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First Drive: 2019 Hyundai Santa Fe

SEOUL, South Korea — The air is chilly and the sky is gray and cloudy, but from the look of the all-new 2019 Hyundai Santa Fe, things are bright and sunny in the automaker’s halls. This is the fourth generation of the SUV, first established as a brand staple back in 2000. For 2019, Hyundai attempts to invade the map of more upmarket shoppers, incorporating a heavily revised interior and sleeker exterior design.

With a new face and fresh interior comes a reworked naming convention as well. For the moment, the new Santa Fe will arrive in two-row configuration only, similar to the outgoing Santa Fe Sport. Hyundai admits the previous naming structure proved confusing for some customers, so now the regular five-passenger SUV will simply be called the Santa Fe. If you’re desperately in need of extra space for the kiddos, spec yours out with the new diesel engine (more on that later) and it arrives with an “occasional use” folding third row.

If you’re the office carpool hauler for full-sized adults, Hyundai will continue to build the older three-row Santa Fe, now labeled the Santa Fe XL, just for 2019 (in a vein similar to the 2017 GMC Acadia Limited.) The XL is a placeholder as Hyundai admits an all-new, full-size three-row SUV is on its way.

The outgoing Santa Fe was hardly an offensive design, but the new SUV cuts fat and presents clean, sleek bodylines aimed at purloining customers from higher price brackets. Hyundai’s new cascade grille, first seen last year on the refreshed 2018 Sonata, makes its SUV debut on the 2019 Santa Fe. According to the automaker, the trim piece is meant to evoke images of molten metal pouring from a foundry ladle. I’m not sure about that last part, but it sure sharpens up the schnoz. Aside from the new grille, there’s some trickery up front involving the dual headlamp setup. Those thin blades up top are the daytime running lights, while the large blocks recessed into the lower portion of the fascia are the full-power headlights.

While it appears leaner, the new Santa Fe is larger than the outgoing Santa Fe Sport. It’s 2.7 inches longer, 0.4 inch wider, and rides in a wheelbase that’s stretched by an additional 2.5 inches. This pays dividends inside, where headroom, legroom, shoulder room, and cargo capacity are all improved with 2.7-cubic feet of extra passenger volume. For stowage, the new dimensions added 1.2 cubic feet of cargo room behind the second row.

 

Inside is a redesigned cockpit that is one of Hyundai’s best. The materials, fit, finish, and ergonomics are better, incorporating little changes that add up for driver comfort. Some are subtle, including a slight tilt to the infotainment screen to reduce glare, repositioned window and door controls, and a sharper bi-level dash design than the Sport. Start ticking option boxes on the order form and the Santa Fe includes the requisite tech and frills found on the higher-end of the segment–head-up display, premium sound system, and “smart” heated seats that progressively turn off and on based on time and temperature. The new digital gauge cluster is particularly clean, joining the industry trend of virtual displays.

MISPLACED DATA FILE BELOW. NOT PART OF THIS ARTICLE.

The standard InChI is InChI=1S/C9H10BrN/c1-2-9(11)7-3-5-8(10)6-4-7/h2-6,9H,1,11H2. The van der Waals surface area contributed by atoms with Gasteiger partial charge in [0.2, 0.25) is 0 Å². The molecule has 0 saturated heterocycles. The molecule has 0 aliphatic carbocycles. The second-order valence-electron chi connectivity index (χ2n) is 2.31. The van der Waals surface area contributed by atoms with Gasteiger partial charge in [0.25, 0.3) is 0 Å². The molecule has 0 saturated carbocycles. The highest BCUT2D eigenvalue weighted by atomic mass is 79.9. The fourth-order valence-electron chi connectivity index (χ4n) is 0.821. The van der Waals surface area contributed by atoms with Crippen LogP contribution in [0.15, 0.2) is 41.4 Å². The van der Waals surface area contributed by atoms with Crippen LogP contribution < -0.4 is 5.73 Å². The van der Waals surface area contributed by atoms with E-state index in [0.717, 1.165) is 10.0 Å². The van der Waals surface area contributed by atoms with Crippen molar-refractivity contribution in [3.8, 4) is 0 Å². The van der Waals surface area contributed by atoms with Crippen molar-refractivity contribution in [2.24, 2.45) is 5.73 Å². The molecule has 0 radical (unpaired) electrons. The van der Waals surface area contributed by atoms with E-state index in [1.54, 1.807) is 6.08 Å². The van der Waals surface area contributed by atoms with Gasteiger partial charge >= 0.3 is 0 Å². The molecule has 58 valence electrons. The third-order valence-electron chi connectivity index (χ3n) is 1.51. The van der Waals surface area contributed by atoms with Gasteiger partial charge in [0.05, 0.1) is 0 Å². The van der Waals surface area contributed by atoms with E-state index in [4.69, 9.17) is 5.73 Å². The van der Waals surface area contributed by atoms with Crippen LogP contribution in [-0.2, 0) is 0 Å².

Underneath these new threads is a trio of powertrains, starting with the familiar 2.4-liter naturally aspirated four-cylinder pushing out 185 hp and 178 lb-ft of torque. The 2.0-liter turbocharged four-banger also returns, now packing five fewer ponies at 235 hp, and 260 lb-ft of torque. For those that are hoping to do some medium-duty towing, the fourth-gen Santa Fe offers a diesel option for the first time in the U.S. The 2.2-liter turbodiesel four-cylinder brings 197 hp and a hefty 322 lb-ft of torque. Stateside, all engines and drive configurations are managed by Hyundai’s new eight-speed automatic transmission.

Out on the runway-smooth coastal roads south of Seoul, the Santa Fe was as smooth, comfortable, and quiet as expected of the segment, with neutral, light steering and brakes. I only drove the RoW-spec 2.0-liter diesel engine, but that was more than torquey enough for regular driving. Our 2.2-liter arrives with more power and torque, so expect that to be one of the better engine options. The eight-speed was quick shifting, smooth and clever–when I dialed in sport mode, the transmission held the gears for longer than I anticipated.

It’s unsurprisingly safe as well, offering a suite of driver assistance tech that we’ve seen elsewhere in Hyundai’s lineup. Forward collision avoidance and assist, lane keep assist and lane departure warning, rear cross-traffic alert, and blind spot are all part of the Smart Sense package. There’s also a nifty Safe Exit Assist function that temporarily locks the rear passenger doors when it detects an oncoming car when the Santa Fe is parked, working in conjunction with the Rear Occupants Alert.

Both pricing and fuel efficiency numbers aren’t available quite yet, but look for the new Santa Fe to sticker somewhere just north of the outgoing Sport, which carried a $25,930 tag at the base level.

2019 Hyundai Sonata Specifications

ON SALE Summer 2018
PRICE $25,000 (base)
ENGINE 2.4L DOHC 16-valve inline-four / 185 hp @ 6,000 rpm, 178 lb-ft @ 4,400 rpm;
2.0L DOHC 16-valve turbocharged inline-four / 235 hp @ 6,000 rpm, 260 lb-ft @ 1,450 – 3,500;
2.2L DOHC 16-valve turbocharged diesel inline-four / 190 hp @3,800 rpm, 322 lb-ft of torque @ 1,750 – 2,500 rpm
TRANSMISSION 8-speed automatic
LAYOUT 4-door, 5-passenger, front-engine, FWD/AWD SUV
EPA MILEAGE N/A
L x W x H 187.8 x 74.4 x 66.1 in
WHEELBASE 108.9 in
WEIGHT 3,591 lb
0-60 MPH N/A
TOP SPEED N/A































The post First Drive: 2019 Hyundai Santa Fe appeared first on Automobile Magazine.

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